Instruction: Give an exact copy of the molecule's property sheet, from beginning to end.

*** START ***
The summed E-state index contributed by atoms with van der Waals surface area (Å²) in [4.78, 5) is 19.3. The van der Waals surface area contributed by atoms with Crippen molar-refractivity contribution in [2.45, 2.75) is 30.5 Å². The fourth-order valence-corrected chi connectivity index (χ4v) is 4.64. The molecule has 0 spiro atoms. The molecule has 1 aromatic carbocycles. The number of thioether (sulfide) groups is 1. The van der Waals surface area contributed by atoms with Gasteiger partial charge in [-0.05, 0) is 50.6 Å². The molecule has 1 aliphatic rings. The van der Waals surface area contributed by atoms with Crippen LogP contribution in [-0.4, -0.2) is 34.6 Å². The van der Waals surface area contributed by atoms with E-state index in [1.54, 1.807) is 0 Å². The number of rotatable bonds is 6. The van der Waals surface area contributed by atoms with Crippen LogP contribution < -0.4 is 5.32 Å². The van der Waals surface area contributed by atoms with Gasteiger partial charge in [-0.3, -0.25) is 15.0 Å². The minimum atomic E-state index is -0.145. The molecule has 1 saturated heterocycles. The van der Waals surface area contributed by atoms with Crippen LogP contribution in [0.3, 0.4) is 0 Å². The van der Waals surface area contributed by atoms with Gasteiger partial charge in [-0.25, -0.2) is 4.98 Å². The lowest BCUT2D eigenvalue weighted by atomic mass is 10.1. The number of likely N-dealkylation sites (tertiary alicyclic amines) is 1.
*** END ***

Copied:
The summed E-state index contributed by atoms with van der Waals surface area (Å²) in [4.78, 5) is 19.3. The van der Waals surface area contributed by atoms with Crippen molar-refractivity contribution in [2.45, 2.75) is 30.5 Å². The fourth-order valence-corrected chi connectivity index (χ4v) is 4.64. The molecule has 0 spiro atoms. The molecule has 1 aromatic carbocycles. The number of thioether (sulfide) groups is 1. The van der Waals surface area contributed by atoms with Gasteiger partial charge in [-0.05, 0) is 50.6 Å². The molecule has 1 aliphatic rings. The van der Waals surface area contributed by atoms with Crippen LogP contribution in [-0.4, -0.2) is 34.6 Å². The van der Waals surface area contributed by atoms with E-state index in [1.54, 1.807) is 0 Å². The number of rotatable bonds is 6. The van der Waals surface area contributed by atoms with Crippen LogP contribution < -0.4 is 5.32 Å². The van der Waals surface area contributed by atoms with Gasteiger partial charge in [-0.3, -0.25) is 15.0 Å². The minimum atomic E-state index is -0.145. The molecule has 1 saturated heterocycles. The van der Waals surface area contributed by atoms with Crippen LogP contribution in [0.3, 0.4) is 0 Å². The van der Waals surface area contributed by atoms with Gasteiger partial charge in [-0.25, -0.2) is 4.98 Å². The lowest BCUT2D eigenvalue weighted by atomic mass is 10.1. The number of likely N-dealkylation sites (tertiary alicyclic amines) is 1.